know and reasonably should not have . . . known that the discriminatory matter or personnel
action occurred,” or if there are other equitable reasons for tolling the time limit. 29 C.F.R. §
This case hinges on whether Plaintiff exhausted her claims, and that determination is
muddied by the fact that Plaintiff’s complaint, while extremely detailed in its presentation of the
facts, is rather light on explanation of the actual claims that Plaintiff is bringing, and precisely
what actions underlie which claims. After reading the complaint, the evidence presented to the
Court, and Plaintiff’s arguments in support of its positions, it becomes (relatively) clear that this
case boils down to whether or not Plaintiff’s January 17, 2012 contact with an EEO Counselor
was within the forty-five day period set forth in the federal regulations. This is because Plaintiff
failed to pursue her termination claim that she brought in late 2012, 3 and she did not seek out an
EEO Counselor within forty-five days of her leaving the Agency in May of 2011. Therefore, the
only possible path for Plaintiff to bring her claims, including her “constructive discharge” claim,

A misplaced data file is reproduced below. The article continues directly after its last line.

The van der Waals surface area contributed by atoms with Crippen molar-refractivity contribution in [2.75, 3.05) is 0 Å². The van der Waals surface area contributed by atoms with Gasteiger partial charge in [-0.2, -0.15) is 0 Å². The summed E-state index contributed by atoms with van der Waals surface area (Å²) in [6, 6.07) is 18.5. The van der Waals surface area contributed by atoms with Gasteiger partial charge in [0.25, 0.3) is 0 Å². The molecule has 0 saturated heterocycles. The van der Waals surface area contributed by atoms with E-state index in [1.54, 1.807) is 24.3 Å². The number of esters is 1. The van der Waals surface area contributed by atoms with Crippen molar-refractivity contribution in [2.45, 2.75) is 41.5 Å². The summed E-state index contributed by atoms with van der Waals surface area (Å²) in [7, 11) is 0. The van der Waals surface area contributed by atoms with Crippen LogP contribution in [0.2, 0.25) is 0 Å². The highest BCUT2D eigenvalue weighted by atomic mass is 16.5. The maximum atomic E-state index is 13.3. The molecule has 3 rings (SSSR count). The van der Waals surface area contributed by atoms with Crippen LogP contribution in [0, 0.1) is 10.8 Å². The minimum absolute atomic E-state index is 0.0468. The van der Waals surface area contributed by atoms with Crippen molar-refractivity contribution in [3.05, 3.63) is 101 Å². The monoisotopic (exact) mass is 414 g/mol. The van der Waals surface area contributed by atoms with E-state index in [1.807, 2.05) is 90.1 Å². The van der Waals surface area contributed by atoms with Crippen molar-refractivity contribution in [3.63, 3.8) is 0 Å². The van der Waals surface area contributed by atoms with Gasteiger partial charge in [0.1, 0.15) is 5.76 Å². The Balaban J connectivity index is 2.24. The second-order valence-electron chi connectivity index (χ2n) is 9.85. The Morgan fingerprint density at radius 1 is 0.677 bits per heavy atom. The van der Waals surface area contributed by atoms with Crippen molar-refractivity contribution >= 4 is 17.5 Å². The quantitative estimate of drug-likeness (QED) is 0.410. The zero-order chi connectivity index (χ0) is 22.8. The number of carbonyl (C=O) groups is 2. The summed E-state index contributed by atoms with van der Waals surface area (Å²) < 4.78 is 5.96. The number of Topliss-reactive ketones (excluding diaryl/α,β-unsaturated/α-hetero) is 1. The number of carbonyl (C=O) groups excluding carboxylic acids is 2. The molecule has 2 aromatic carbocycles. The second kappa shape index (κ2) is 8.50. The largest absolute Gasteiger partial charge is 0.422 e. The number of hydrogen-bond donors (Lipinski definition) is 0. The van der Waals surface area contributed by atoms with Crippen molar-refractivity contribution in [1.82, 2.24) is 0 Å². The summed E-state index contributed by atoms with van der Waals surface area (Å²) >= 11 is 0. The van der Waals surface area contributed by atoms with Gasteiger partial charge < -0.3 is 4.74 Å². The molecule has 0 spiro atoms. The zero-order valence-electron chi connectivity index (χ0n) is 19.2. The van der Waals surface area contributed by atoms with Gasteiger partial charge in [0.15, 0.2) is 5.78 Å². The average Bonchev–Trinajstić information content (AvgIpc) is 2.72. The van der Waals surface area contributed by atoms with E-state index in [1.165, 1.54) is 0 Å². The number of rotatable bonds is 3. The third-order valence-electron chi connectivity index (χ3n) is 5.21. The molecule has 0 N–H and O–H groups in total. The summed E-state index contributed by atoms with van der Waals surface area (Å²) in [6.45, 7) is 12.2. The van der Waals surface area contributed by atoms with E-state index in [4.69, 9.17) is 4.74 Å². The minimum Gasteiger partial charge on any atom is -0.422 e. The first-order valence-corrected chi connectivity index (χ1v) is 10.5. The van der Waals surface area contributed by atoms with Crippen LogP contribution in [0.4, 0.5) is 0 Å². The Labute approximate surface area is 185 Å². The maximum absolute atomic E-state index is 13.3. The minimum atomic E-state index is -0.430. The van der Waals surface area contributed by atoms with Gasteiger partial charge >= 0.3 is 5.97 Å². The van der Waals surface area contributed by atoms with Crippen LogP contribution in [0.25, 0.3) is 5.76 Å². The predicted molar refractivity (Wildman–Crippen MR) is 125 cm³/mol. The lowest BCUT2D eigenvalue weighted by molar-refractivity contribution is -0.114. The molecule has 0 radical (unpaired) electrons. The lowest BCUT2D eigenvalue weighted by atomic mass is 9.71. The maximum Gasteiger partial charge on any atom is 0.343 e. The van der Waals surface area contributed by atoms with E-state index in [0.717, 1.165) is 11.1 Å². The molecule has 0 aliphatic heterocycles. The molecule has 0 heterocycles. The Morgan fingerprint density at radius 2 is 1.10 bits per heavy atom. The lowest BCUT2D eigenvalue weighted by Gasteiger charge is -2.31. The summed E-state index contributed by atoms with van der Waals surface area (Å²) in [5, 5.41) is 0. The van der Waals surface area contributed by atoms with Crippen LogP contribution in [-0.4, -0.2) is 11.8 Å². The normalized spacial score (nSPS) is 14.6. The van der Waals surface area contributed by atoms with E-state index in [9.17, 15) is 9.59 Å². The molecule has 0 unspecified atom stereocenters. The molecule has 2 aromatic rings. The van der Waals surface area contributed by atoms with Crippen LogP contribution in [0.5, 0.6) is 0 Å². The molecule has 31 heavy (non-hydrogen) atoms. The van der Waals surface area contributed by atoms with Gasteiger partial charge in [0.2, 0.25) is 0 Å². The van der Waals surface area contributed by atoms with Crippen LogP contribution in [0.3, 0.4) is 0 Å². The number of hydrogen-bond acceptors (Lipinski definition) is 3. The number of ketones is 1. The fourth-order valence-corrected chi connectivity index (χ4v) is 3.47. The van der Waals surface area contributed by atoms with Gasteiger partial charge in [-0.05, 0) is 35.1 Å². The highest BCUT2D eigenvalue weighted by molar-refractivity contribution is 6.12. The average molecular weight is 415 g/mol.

in this Court is if (1) the actions of her employer in November of 2011 were part of a generally
hostile work environment or were themselves retaliatory, and that the hostile work environment
or retaliation led to her leaving the Agency in 2011, and (2) she contacted an EEO Counsel
within forty five days of those actions, or, as will be explained below, within forty five days of
her learning about those actions.
To be clear, the Court is not holding that Plaintiff’s constructive discharge claim is
related enough to Plaintiff’s hostile work environment and retaliation claims such that Plaintiff
did not have to exhaust that claim on its own.4 Nor does the Court take up the issue of whether it
could consider conduct prior to December 2011 that the EEOC believed had already been dealt
with.5 The Court does not need to decide these issues because, even if the Court were to find in
I.e., she did not file a lawsuit in federal court within 90 days of the final agency decision.
Plaintiff seems to make the argument in her response that her failure to pursue her November 2012 EEOC
complaint is irrelevant because her current claim is for a “constructive discharge” which is related to her general
hostile work environment claim. (See Response to Mot. Dismiss 33.)
Defendant argues that even if the Court found that Plaintiff had properly exhausted the claims she brought in early
2012 which are the subject of this lawsuit, the Court would not be able to consider actions that her employer took
Plaintiff’s favor on these issues, the Court ultimately agrees with the EEOC: Plaintiff did not
contact an Agency EEO Counselor within forty-five days of the alleged discriminatory action.
To explain why, the Court must first explain what would constitute such an alleged
discriminatory action. Plaintiff alleged that she was subjected to a hostile work environment.
Under the “continuing violation doctrine” when a Plaintiff alleges a hostile work environment it
is only necessary that one of the actions that contributed to the hostile environment occurred